QUESTION: What was the property used by The Junction shopping center used for before The Junction went in?

ANSWER: Margaret Davis, The Junction property manager, said there were three houses on the property when Tom Ryan, a shopping center developer from Los Angeles, bought the 22-acre tract.

Ryan had spent three years in the Army in World War II and was working as a real estate attorney for W.T. Grant, a chain department store.

He said someone he knew in real estate had opened a drug store in Sonora.

“He kept on raving on how well it was doing,” Ryan said. “I drove up from LA. to see Sonora and was very impressed by the activity and I felt that another shopping center was necessary to serve the area.” Real estate agent Bernie Hein helped him pull together four parcels to assemble enough land and obtain a right-of-way from the railroad, whose tracks skirt the edge of the property near Mono Way.

Construction began in 1983 and the center opened in 1984 with 50 stores, including JC Penney, Lucky Supermarket, Longs pharmacy and Kinney’s, a shoe store.

Thirty-three years is a long time in the retail business and the center has seen a cast of characters. K-Mart was there for a time, and McDonald’s (that building is still empty), Albertson’s. Two businesses, though, have stayed put: Mountain Bookshop and McCloud’s Pets.

Donovan Denton, the McCloud’s manager, said the location has been a good one. The center has name recognition, and the owner has been good to work with. A challenge has been with the construction of the Highway 108 bypass, traffic is dumped out right where the shopping center that holds Walmart and PetSmart are located.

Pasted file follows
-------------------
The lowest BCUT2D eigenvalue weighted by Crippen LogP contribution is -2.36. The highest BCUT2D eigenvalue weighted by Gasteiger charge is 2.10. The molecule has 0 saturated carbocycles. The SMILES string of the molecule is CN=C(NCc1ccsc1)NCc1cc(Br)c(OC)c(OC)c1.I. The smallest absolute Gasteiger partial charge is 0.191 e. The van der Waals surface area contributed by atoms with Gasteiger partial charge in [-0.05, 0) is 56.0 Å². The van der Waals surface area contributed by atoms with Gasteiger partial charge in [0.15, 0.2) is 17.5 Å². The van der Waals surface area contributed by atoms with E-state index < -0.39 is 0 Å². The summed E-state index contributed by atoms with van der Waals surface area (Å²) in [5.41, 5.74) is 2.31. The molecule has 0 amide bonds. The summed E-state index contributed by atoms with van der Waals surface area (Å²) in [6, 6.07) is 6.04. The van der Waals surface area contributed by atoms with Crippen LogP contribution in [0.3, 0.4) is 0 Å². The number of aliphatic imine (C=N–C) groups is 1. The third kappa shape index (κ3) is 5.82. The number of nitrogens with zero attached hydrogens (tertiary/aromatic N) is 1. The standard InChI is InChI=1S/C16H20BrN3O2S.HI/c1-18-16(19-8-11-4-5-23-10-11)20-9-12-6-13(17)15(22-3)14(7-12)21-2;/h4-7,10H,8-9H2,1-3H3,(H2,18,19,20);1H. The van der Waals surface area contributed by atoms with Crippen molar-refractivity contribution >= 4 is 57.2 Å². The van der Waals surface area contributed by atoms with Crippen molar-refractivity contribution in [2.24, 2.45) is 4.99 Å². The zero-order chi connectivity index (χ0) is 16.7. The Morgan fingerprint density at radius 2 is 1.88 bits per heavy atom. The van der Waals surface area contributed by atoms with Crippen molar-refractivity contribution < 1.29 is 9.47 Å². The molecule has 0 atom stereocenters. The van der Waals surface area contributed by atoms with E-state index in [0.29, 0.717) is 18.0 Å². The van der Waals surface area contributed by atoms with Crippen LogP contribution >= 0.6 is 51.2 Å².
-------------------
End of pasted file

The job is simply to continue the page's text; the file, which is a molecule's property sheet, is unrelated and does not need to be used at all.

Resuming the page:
Ryan fought for an exit ramp on Tuolumne Road years ago but was unsuccessful. At the time, planners said adding it would mean a delay in construction and add $2 million to the cost.

Davis said a key element of the way Ryan does business is to give back to the community. The company sponsors all sorts of charity functions, including the upcoming Vietnam Veterans golf tournament. Once, Davis allowed high school students to set up a classroom for young children in an office. They stage a Christmas gift collection for kids each year.

“Mr. Ryan wants to give back,” she said.

Ryan, who is 94, has no plans to sell the property. He has two partners, including his son, Tom Ryan Jr., in Sonora Five, the property owner.

“Mr. Ryan loves this center,” Davis said. He also has shopping centers in Modesto and King City and other landholdings throughout the nation, she said.

Look for a couple of major announcements coming soon: a business moving in and another expanding on site, Davis said. That’s all she can say for now.

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